“But indeed, it is not so much for its beauty that the forest makes a claim upon men’s hearts, as for that subtle something, that quality of the air, that emanates from the old trees, that so wonderfully changes and renews a weary spirit.” – Robert Louis Stevenson
The Hamster Wheel
When I first met my husband, I was running on a treadmill at my local gym everyday. He was the first person who ever made me question that decision…”Why would you want to just be on a hamster wheel and staring at the same scene for an hour?” I had to admit, it was boring as hell, and I sort of dreaded it everyday. There were benefits of course: I could distract myself with the gym tv, I could run in comfortable temperatures no matter what it was like outside, I could stop whenever I wanted and not be miles from home.
However, always up for a challenge, I decided to try some outdoor workouts. The track was a step up, but it was boring running in circles. The magic really happened when I first hit the local park trail. I had hilly terrain to challenge me, I had fresh air, sunlight on my skin, and beautiful scenery to inspire me. I also loved the feeling of running from one area of the city to another and back again, it felt like a huge accomplishment.
I even developed a love for running in the rain. There is something so soothing about raindrops cooling you down as you make your way through a rain shower.
I quickly began moving all of my workouts outdoors, even strength training. I now sprint down fields and up hills, I broad jump down my block, I do burpees at the football field, I flip tires at the local high school, and I even lift weights on my back patio. It feels just like playing outdoors as a child.
My enjoyment for working out seemed to increase exponentially when I moved it outdoors. I knew it had something to do with fresh air and sunshine, but I recently discovered a body of research studying the benefits of outdoor exercise, and the benefits go far beyond fresh air.
Lowered Risk of Being Overweight
Those who exercise outdoors may actually have a lower risk of being overweight than those who stay indoors . Studies show that children who spent time outdoors were 27-41% less likely to be overweight than children who stayed inside. Being indoors seems to make us more lazy, with multiple seating areas and televisions and technology to distract us. Being outside inspires movement and exploration, which helps us to stay active.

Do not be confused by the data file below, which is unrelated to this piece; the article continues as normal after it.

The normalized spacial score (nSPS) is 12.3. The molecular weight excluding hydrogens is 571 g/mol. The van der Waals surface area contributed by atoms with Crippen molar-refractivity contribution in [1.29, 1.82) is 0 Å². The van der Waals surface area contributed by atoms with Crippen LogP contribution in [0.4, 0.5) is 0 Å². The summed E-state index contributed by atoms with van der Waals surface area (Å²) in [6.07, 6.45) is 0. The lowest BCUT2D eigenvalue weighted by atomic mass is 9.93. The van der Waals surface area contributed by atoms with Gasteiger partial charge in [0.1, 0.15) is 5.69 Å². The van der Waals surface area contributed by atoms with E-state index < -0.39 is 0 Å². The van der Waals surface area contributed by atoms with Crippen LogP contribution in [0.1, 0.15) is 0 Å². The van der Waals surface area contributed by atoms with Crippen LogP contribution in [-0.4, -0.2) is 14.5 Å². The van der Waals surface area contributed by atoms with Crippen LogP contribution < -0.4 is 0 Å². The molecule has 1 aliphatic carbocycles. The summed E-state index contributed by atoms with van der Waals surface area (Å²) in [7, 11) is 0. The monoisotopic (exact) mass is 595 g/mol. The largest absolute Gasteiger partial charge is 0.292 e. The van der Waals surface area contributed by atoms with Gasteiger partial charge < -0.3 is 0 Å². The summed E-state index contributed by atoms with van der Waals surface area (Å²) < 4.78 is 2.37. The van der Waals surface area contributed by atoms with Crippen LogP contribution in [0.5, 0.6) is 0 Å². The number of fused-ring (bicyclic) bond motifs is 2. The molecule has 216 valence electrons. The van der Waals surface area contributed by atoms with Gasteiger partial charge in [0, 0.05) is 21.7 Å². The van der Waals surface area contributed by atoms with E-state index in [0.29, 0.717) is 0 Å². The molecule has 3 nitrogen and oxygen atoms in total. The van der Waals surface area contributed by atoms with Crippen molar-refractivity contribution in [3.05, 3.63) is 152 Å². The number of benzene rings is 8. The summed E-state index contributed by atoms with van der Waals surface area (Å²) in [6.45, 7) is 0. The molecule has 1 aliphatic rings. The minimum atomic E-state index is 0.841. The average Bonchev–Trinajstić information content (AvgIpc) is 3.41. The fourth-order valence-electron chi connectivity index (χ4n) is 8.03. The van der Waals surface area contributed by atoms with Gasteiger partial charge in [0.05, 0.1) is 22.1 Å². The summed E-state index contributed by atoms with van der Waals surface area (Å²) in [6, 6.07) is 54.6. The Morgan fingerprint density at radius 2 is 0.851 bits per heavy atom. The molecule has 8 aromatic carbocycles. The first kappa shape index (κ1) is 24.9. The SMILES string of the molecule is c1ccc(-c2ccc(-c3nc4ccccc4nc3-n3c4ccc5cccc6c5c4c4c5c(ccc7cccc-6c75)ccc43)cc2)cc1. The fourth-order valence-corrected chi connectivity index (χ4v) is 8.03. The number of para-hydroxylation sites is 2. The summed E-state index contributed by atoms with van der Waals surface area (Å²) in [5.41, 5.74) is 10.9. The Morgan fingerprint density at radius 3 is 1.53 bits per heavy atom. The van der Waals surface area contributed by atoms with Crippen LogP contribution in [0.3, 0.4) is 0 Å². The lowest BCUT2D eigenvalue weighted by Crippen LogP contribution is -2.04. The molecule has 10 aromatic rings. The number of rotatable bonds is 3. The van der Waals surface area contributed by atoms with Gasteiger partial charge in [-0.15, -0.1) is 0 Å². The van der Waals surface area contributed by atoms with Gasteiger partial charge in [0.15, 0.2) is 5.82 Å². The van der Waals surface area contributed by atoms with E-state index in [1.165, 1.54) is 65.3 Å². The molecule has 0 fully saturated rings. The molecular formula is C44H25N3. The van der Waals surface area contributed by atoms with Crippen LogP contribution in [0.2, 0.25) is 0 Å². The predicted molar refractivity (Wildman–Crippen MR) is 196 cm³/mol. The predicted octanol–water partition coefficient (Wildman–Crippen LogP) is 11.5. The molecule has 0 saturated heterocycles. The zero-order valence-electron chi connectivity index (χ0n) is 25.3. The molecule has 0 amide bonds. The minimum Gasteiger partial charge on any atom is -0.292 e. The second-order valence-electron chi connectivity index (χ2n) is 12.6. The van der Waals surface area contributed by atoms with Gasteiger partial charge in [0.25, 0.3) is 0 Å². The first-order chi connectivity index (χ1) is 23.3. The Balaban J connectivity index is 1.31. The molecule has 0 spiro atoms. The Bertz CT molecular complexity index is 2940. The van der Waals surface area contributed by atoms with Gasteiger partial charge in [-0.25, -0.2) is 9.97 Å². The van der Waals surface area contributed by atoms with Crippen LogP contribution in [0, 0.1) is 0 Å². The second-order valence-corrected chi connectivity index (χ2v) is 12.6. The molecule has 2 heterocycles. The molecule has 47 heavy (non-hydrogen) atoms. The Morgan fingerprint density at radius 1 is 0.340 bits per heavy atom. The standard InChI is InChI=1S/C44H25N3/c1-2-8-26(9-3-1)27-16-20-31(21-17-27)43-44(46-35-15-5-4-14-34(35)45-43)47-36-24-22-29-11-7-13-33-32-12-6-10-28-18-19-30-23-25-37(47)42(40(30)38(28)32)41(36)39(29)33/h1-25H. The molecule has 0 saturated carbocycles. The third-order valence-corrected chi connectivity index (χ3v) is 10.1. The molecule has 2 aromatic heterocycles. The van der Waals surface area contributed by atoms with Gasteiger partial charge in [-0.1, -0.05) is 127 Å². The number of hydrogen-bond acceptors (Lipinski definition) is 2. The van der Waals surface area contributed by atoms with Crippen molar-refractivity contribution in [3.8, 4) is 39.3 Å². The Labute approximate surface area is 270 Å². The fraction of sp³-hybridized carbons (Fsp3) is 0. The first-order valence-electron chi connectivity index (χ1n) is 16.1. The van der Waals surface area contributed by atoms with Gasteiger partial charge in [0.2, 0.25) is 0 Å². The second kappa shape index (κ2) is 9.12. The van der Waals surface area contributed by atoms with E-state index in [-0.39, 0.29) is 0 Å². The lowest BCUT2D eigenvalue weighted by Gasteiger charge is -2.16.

Improved Mental Health
A University of Glasgow study found that exercising outdoors showed a greater improvement in mental health than exercising in artificial environments . These results showed an association between regular outdoor exercise with a lower risk of poor mental health and well-being, but not for activity in other types of environment.
It also found a 50% greater positive effect on mental health than exercising indoors. In other words, if you’re already struggling with depression, anxiety, tension, and stress, getting outdoors will increase your likelihood of feeling better than just exercise alone.
Improved Mood and Self-Esteem
A 2010 study found that exercising for just 5 minutes per day in outdoor environments improved mood and self-esteem greatly, especially if the participant was exercising near water . If you’re having a rough day or feeling down, even a quick stroll outdoors can improve your outlook.
Increase In Exercise Frequency
Exercising outdoors has been proven to have a direct correlation with an increase in exercise frequency , . Because of the improved mental aspects that seem to go along with outdoor activity, people who exercised outdoors had a more restorative effect, and therefore an increased desire for more frequent exercise. If you’re struggling with motivation to workout, moving your workout to the great outdoors may help you want to keep at it.
Exercising outdoors can improve your ability to focus and perform. One study found that children with ADHD (attention deficit hyperactivity disorder) who took a 20 minute walk in a park setting improved concentration levels and performance . For us, this means that taking just 20 minutes to get outdoors, especially to a green environment, can help us to perform better at work and school.
While gym memberships and down payments can be a big hit to your bank account and an excuse not to exercise, stepping outside and walking around your neighborhood or the park is absolutely free. I would even go as far as to say, with all these benefits, that it makes you richer.
More Energy Than A Cup of Coffee
Being outdoors seems to revitalize us and make us feel more alive, according to research .
“Nature is fuel for the soul…Often when we feel depleted we reach for a cup of coffee, but research suggests a better way to get energized is to connect with nature.” -Richard Ryan, professor of psychology at the University of Rochester.
(Um, both please? I’d like to take my cup of coffee outdoors and walk, I don’t know about you.)
Dose of Vitamin D
We get vitamin D from sunlight on our skin, and vitamin D is responsible for improved immunity, building stronger bones and muscles, reducing stress and depression, reducing blood pressure, and preventing of illnesses like cancer and heart disease .